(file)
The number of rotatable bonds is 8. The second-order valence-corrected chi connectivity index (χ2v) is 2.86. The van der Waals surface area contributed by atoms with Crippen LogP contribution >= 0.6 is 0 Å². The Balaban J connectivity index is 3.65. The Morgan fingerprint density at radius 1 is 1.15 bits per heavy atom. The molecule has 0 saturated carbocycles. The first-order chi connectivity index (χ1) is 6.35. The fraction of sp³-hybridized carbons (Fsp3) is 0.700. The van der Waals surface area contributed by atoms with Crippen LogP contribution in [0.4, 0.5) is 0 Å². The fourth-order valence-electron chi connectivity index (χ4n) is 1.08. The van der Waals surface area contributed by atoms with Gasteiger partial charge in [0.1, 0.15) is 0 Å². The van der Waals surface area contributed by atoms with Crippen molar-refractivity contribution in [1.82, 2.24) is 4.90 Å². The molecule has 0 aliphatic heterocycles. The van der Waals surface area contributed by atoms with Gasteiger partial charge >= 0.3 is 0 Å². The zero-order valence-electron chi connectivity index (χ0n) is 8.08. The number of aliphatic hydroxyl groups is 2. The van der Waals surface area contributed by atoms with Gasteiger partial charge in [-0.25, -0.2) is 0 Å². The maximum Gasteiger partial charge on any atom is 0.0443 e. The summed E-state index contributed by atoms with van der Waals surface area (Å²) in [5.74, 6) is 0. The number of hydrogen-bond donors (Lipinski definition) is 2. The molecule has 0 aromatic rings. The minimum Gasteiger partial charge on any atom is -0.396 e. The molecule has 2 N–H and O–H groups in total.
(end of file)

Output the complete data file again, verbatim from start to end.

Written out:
The number of rotatable bonds is 8. The second-order valence-corrected chi connectivity index (χ2v) is 2.86. The van der Waals surface area contributed by atoms with Crippen LogP contribution >= 0.6 is 0 Å². The Balaban J connectivity index is 3.65. The Morgan fingerprint density at radius 1 is 1.15 bits per heavy atom. The molecule has 0 saturated carbocycles. The first-order chi connectivity index (χ1) is 6.35. The fraction of sp³-hybridized carbons (Fsp3) is 0.700. The van der Waals surface area contributed by atoms with Crippen LogP contribution in [0.4, 0.5) is 0 Å². The fourth-order valence-electron chi connectivity index (χ4n) is 1.08. The van der Waals surface area contributed by atoms with Gasteiger partial charge in [0.1, 0.15) is 0 Å². The van der Waals surface area contributed by atoms with Crippen molar-refractivity contribution in [1.82, 2.24) is 4.90 Å². The molecule has 0 aliphatic heterocycles. The van der Waals surface area contributed by atoms with Gasteiger partial charge >= 0.3 is 0 Å². The zero-order valence-electron chi connectivity index (χ0n) is 8.08. The number of aliphatic hydroxyl groups is 2. The van der Waals surface area contributed by atoms with Gasteiger partial charge in [-0.25, -0.2) is 0 Å². The maximum Gasteiger partial charge on any atom is 0.0443 e. The summed E-state index contributed by atoms with van der Waals surface area (Å²) in [5.74, 6) is 0. The number of hydrogen-bond donors (Lipinski definition) is 2. The molecule has 0 aromatic rings. The minimum Gasteiger partial charge on any atom is -0.396 e. The molecule has 2 N–H and O–H groups in total.